Loss of Desire

(This blog has been written for individuals who have not had a problem with sex as such, but rather, the difficulty lies in actually getting down to it.
If you suffer pain, or other sexual issues please refer to previous blogs or my website.)

 

It can feel so frustrating and complicated when the thing that felt so easy, straightforward and pleasurable at the beginning of your relationship, starts to feel labored, difficult and can become almost unbearable to talk about.
How did this happen and why can't we just 'do it’ again? Small doubts can start to take root in your mind and slowely grow.  Uncomfortable questions can start to emerge to such as, ‘What if we’re not totally sure about whether we even want to do it again at all?’ and ‘If we don’t manage to get sex back on track, what will happen in the future if there is a future here?’

Its not one persons 'fault'.

It is important to know that, even though it may not appear this way, the partner who feels they have lost their sexual desire, does not feel good about this situation; they may feel ashamed and guilty and at a loss as to how to reverse this situation.

Even when you’ve pushed sex to the forefront of your mind and feel determined to ‘do something about it tonight’, it doesn’t seem to take much for there to be a bump in the road that derails you’re plans. How is it that a remark from your partner, or just a thought, manages to be a good enough reason for you to slam the sexual brakes on? The tension, frustration and disappointment rises so an argument starts, re-igniting familiar disagreements making it clear for both to see that, in ‘this situation’, sex certainly be won't be happening now.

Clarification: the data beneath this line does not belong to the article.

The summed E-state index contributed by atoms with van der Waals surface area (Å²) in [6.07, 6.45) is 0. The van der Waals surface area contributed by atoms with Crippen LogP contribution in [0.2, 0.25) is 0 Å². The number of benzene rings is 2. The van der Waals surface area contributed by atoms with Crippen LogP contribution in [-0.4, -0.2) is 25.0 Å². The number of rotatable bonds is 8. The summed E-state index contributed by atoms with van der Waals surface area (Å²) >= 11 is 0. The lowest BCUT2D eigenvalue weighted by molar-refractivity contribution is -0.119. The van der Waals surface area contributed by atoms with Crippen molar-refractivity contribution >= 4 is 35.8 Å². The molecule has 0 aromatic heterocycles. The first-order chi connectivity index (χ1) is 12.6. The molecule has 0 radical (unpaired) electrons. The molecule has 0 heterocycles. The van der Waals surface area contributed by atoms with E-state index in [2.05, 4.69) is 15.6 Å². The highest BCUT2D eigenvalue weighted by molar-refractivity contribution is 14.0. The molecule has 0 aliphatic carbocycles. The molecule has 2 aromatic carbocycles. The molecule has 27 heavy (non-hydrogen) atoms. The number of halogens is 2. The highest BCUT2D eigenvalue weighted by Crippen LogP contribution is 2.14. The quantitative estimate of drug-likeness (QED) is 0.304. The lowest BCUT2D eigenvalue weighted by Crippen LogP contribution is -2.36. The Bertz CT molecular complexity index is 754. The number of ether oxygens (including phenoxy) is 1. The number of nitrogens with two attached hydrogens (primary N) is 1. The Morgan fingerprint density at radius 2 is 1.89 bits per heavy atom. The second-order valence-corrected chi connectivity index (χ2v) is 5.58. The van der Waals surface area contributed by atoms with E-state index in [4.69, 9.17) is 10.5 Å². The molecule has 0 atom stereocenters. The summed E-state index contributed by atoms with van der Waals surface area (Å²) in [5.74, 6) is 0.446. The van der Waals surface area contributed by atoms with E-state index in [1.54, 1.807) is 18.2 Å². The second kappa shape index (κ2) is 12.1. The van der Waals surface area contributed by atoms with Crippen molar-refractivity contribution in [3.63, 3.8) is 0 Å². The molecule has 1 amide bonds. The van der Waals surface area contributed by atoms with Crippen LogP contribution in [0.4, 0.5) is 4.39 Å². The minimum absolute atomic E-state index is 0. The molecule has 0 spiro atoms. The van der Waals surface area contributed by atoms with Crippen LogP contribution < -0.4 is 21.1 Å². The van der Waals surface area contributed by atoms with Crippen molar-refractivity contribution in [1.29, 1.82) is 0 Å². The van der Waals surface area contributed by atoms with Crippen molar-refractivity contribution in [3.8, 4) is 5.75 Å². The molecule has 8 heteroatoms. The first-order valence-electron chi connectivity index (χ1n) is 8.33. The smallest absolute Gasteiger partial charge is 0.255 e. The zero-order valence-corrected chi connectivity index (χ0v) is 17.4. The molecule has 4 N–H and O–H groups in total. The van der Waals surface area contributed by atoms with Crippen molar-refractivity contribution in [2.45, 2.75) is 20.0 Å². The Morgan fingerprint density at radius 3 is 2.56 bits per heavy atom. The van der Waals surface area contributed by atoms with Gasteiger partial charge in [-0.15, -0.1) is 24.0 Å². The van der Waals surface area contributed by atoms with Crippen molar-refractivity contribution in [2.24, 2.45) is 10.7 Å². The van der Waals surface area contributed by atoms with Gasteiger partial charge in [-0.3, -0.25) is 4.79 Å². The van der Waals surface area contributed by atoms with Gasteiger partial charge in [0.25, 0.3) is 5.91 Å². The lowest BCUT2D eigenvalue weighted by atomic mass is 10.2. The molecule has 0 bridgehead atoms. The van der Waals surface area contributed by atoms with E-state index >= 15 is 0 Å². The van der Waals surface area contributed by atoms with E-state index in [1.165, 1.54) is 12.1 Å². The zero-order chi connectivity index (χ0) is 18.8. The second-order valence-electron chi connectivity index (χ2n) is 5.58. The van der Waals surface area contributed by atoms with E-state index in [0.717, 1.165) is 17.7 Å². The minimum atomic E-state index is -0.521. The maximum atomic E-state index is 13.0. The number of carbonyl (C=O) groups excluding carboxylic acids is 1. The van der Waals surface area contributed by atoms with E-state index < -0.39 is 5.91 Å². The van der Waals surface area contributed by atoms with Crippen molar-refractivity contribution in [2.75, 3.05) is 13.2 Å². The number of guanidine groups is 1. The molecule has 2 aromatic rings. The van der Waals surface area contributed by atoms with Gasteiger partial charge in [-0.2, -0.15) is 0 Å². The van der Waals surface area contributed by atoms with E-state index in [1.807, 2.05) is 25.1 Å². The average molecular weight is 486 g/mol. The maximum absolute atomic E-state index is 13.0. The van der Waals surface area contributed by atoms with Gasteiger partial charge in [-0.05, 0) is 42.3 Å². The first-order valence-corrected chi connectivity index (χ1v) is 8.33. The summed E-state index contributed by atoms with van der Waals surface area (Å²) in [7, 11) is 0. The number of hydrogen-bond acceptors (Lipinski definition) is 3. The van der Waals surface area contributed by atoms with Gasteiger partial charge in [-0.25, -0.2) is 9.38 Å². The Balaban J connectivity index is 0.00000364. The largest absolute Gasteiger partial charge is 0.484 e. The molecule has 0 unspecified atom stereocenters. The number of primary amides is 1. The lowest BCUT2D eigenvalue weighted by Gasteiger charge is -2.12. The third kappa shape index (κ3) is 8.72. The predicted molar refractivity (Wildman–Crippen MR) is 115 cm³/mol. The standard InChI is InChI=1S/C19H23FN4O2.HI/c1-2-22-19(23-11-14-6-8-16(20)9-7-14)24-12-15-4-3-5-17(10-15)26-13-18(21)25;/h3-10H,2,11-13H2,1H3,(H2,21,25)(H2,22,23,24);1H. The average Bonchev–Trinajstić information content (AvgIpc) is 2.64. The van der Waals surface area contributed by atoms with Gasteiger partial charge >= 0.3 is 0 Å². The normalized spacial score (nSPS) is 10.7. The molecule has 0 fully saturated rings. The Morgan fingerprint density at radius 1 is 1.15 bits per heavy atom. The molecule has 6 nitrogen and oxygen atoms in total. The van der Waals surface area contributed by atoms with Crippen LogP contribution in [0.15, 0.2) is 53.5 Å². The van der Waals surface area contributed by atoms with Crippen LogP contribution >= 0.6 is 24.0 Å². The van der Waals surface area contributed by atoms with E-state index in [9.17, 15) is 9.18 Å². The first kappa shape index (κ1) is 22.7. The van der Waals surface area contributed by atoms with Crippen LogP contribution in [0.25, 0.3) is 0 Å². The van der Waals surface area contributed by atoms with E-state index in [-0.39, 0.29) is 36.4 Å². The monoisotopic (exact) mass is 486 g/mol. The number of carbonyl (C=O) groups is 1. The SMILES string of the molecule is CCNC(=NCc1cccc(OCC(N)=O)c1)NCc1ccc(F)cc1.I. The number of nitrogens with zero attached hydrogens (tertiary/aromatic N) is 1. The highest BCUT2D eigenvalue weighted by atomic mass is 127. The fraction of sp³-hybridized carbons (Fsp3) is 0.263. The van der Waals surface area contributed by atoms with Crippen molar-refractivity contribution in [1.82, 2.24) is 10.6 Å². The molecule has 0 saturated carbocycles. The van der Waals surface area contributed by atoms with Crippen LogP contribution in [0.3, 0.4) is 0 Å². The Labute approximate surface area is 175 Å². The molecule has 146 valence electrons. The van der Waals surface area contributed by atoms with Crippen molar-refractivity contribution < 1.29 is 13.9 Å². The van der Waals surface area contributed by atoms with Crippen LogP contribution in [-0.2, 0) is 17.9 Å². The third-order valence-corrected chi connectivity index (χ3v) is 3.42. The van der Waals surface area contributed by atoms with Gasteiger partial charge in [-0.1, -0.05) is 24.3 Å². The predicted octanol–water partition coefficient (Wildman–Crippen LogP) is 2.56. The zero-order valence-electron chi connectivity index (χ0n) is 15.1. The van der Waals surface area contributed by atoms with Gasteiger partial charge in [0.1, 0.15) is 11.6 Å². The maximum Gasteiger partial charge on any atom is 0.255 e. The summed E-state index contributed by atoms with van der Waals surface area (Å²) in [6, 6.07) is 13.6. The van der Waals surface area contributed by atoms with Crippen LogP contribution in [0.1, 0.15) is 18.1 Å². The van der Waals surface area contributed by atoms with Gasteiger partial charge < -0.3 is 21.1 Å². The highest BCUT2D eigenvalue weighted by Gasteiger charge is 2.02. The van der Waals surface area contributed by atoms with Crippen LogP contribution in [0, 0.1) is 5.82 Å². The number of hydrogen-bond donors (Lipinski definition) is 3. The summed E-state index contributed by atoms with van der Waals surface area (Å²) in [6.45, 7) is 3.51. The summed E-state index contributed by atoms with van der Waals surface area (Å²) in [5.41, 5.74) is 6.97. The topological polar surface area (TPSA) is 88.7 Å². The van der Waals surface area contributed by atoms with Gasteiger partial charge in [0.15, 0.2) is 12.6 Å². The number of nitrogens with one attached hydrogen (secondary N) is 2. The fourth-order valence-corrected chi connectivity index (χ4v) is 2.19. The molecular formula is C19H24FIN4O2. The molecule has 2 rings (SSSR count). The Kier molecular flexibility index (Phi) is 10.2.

Confused, deflated and upset, you both retreat from this uncomfortable arena to speculate quietly as to who was to blame.

This is a problem for, and in, your relationship together.

There are two issues worth considering at this point: firstly, on reflection you may not be quite so sure how good the past sex actually was and secondly, you might now feel there were some wider relational or sexual issues that you both ignored and remain essentially un-discussed.

The way ahead...

Individuals can change how they think about themselves, sex and their partners, but not without conversation that enables some recognition of how our past experiences come to shape who we are today.
It might also be true to say that most couples’ need to air some relational cobwebs before feeling things are strong enough to move on.
Even if your relationship feels stable and essentially happy, deciding how you both move forward with issues of low desire can be challenging.

So how might we work with this issue?

Writers such Emily Nagoski , Esther Perel and David Schnarch all offer useful points and may contribute something positive here, however, past issues that are particular to you and/or your relationship need to be considered thoughtfully.
Areas of communication, sexual self-confidence and a sense of self-acceptance have all been productive to raise in my experience.
It can also be thought provoking to understand more about what actually constitutes attraction, arousal and desire as this, combined with an attitude of non-judgmental curiosity and adventure, can only be a positive way to move forward.
Coming towards this with a sense of exploration, and acknowledgment that we all change, may help to soften how we see things. Experiencing what it means to tolerate some unease and uncertainty may prove invaluable, as it will enable you to shape what it is you come to want for yourselves, rather than what you think you should be wanting.

Working towards increasing awareness and availability towards your partner, can hopefully be a powerful dynamic in enabling you both to move forward together on this issue.

If you’ve read this and have a response, I’m very keen to hear from you. Thank you. 

North London

T: 07909 910 624

E: karen@karenaramtherapy.co.uk